I Remember

I remember being a liar.

I remember walking past my house
Until the school bus
Turned the corner,
Then walking through
Clouds of street dust
Once I turned to go back.

I remember writing false addresses
Under my name
In the marble copy books
My mother bought at Clover.

I remember tacky orange surfaces
Intended as trendy décor,
Clearly unclean
Vaguely pornographic
And ridiculously artistic.

I remember TV dinners
On the plastic
Dining room table,
Under the mural
Painted for distraction.

I remember metallic wallpaper
In sticky
Nicotine cellophane
Under the coffee table – six, seven
Eight years.

I remember dishes festering
And the outside trash can
Inside,
Overflowing on cheap
Linoleum.

I remember ‘family rules’ written in
Narcotic black marker
On salvaged poster board,
And how ‘normal’
Was a parody,
And at times
A dangling carrot:
A prize
I’d have to earn.

I remember someone saying
They were disgusted
They had eaten there
And wondering why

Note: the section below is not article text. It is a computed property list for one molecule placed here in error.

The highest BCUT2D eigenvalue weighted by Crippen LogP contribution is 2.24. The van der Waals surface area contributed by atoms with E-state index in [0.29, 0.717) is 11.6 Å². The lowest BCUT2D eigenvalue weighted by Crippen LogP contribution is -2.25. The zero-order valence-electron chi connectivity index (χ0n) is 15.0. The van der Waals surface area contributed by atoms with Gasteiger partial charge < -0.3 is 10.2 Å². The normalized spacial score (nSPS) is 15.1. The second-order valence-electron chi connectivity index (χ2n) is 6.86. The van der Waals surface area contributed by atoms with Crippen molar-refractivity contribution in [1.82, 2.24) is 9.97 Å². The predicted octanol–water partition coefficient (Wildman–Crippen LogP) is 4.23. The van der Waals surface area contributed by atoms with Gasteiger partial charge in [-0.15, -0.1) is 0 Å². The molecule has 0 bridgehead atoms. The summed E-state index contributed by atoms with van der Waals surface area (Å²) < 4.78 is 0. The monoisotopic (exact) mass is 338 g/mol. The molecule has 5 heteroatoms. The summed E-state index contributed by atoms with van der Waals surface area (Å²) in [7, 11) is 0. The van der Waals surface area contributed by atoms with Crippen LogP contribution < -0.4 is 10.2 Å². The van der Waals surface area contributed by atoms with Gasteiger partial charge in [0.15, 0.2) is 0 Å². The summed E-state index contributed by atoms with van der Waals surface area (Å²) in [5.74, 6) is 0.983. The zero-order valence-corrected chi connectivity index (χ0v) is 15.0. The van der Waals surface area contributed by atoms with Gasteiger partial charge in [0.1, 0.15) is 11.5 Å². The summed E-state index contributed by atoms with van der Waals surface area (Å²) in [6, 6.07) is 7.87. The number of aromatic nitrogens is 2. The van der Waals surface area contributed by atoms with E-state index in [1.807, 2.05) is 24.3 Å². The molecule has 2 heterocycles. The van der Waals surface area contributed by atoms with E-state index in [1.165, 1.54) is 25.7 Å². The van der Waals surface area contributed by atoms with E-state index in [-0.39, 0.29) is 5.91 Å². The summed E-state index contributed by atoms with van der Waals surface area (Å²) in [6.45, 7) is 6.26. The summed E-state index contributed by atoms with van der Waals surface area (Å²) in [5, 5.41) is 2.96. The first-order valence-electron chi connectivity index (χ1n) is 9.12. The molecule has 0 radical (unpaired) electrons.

They would say that to a child.

I remember no one else was ashamed.

I remember my father taking me away
In the night
When he found out what happened when you
Turned on the light.
I remember being confused
When he brought me back.

I remember desperation
As they
Crawled from my school bag
And telling myself no one saw.

I remember that they did.

I remember knowing
None of this was okay
And that understanding that
Was a betrayal.
I remember she taught me
Not to hate someone for their weaknesses
And that at twelve I knew she meant her.

I remember the joy in watching
The roof burn
And the sympathy
Fluttering around me
Like useless confetti.

I remember every
Rationalization
And every flat-out lie she told
During the rare instances she

Glimpsed guilt,
An apparition in the garbage.
I remember letting go

Of her excuses
And coming to understand
That one day
I would have to write this.

Molly Prostka spends her days in corporate America and her nights dreaming of blue water. She finds herself on the search for authenticity, connection and freedom from imagined prisons. It is likely not surprising to many of us that she often finds glimpses of these light things in the dark.

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